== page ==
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ERIN BURNETT OUTFRONT
Sondland: "Everyone Was in the Loop" on Ukraine Response. Aired 7-8p ET
Aired November 20, 2019 - 19:00 ET
THIS IS A RUSH TRANSCRIPT. THIS COPY MAY NOT BE IN ITS FINAL FORM AND MAY BE UPDATED.
QUIGLEY: Well, they were collecting it and passing it on to State or DOD, is that correct?
COOPER: I'm sorry, sir, could you repeat that?
QUIGLEY: They were -- you said your department was collecting it. Were -- they weren't passing that on to you, they were passing it on to -- to the State Department or the Department of Defense?
COOPER: Sir, I -- this is what they reported to me. I have not seen the documents that have been collected. I only know those documents that I have produced, or that my staff has brought to my attention, or that I have received.
So no, I do not know what has happened with the documents that have been collected.
QUIGLEY: Same general question to you, sir.
HALE: I requested and -- and was granted access to documents that I either originated or that had been sent to me that were relevant to the pertinent matters of this investigation during a finite time period. I don't have, really, information about what else is going on in terms of other documents that I did not produce or that I did not receive.
I do know (ph)...
QUIGLEY: Were (ph) you...
HALE: ... I -- there was a move to gather them and I understood generally, indirectly and informally, that they have been gathered. That's the extent of my knowledge. It's not my area of responsibility.
QUIGLEY: ... Yes. But did they pass them on to you, or did they pass them on to the -- the administration in -- somehow?
HALE: The only documents I received, sir, were those within the parameters I described, what I requested, which was those -- and given were the documents that either I produced or that were sent to me relevant to the matters we're discussing today.
QUIGLEY: Thank you. I yield back to the chairman.
SCHIFF: Ms. Stefanik?
STEFANIK: Thank you to both of our witnesses for your service today.
Ms. Cooper, I wanted to start with you. You spoke eloquently of the threat of Russia, when it illegally annexed Crimea, how that's a threat not only to Ukraine, but it's also a threat to Europe and the United States, a national security challenge.
And I sit on the House Armed Services Committee. We know that the most important support for Ukraine in terms of lethal defensive aid is in the forms of Javelins. Would you agree with that?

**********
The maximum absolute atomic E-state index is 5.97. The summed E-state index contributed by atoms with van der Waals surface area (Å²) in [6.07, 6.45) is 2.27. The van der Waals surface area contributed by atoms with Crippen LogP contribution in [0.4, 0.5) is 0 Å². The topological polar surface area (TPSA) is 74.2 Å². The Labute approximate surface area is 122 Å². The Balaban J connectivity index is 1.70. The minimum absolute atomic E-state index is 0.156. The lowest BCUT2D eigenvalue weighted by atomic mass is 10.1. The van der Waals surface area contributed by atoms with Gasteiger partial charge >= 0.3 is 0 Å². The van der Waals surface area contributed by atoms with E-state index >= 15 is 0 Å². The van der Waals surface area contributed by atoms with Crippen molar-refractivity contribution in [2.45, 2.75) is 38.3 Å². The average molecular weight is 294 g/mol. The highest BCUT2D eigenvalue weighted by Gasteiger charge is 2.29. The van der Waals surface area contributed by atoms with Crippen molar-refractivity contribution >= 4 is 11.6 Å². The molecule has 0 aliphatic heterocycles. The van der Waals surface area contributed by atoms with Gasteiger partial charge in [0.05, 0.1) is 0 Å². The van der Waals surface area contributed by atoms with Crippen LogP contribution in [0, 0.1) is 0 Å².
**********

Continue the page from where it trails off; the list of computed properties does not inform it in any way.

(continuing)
COOPER: Yes, ma'am.
STEFANIK: In which administration were those Javelins made available to Ukraine?
COOPER: This administration, the Trump administration.
STEFANIK: And not the Obama administration?
COOPER: That is correct.
STEFANIK: Both of you, have you ever spoken with the president about Ukraine aid?
HALE: No, I have not.
COOPER: No, ma'am.
STEFANIK: Under Secretary Hale, you testified that you had no direct knowledge of any nefarious motivations to withhold aid to Ukraine, correct?
STEFANIK: And to your knowledge, you testified, that there were no strings attached to the aid, correct? That's page 184 of your deposition.
HALE: I had no such knowledge.
STEFANIK: And more specifically, you testified that you had no knowledge of Ukraine aid being held up for investigations. Is that correct?
STEFANIK: During the temporary hold of security assistance -- this was until Ambassador Taylor sent you the cable -- you had never even heard the words Burisma or Biden, correct?
HALE: Well, in the context of what we're discussing, correct. STEFANIK: Great. You testified that on page 96.
And ultimately, as we know, the aid was released to Ukraine, correct?
HALE: Yes, I read that.
STEFANIK: Now, let's talk about the context broadly of this hold. You testify that it's not just Ukraine, that there were, in fact, other countries whose security assistance was on hold, quote, "The aid package to Lebanon was also being held in the same fashion." Correct?
STEFANIK: And foreign held was held from Northern Triangle countries of South America, correct?
HALE: Of Central America, correct.
STEFANIK: Central America.
And you also testified that, when you served as ambassador to Pakistan, security assistance was also held for their failure to conform to our concerns regarding terrorists and other issues on the Afghan-Pakistan border.
STEFANIK: You know, basically, let's broadly talk about the context of all of these holds on aid. When we talk about aid, I always think about -- these are hard-earned taxpayer dollars. Would you agree with that?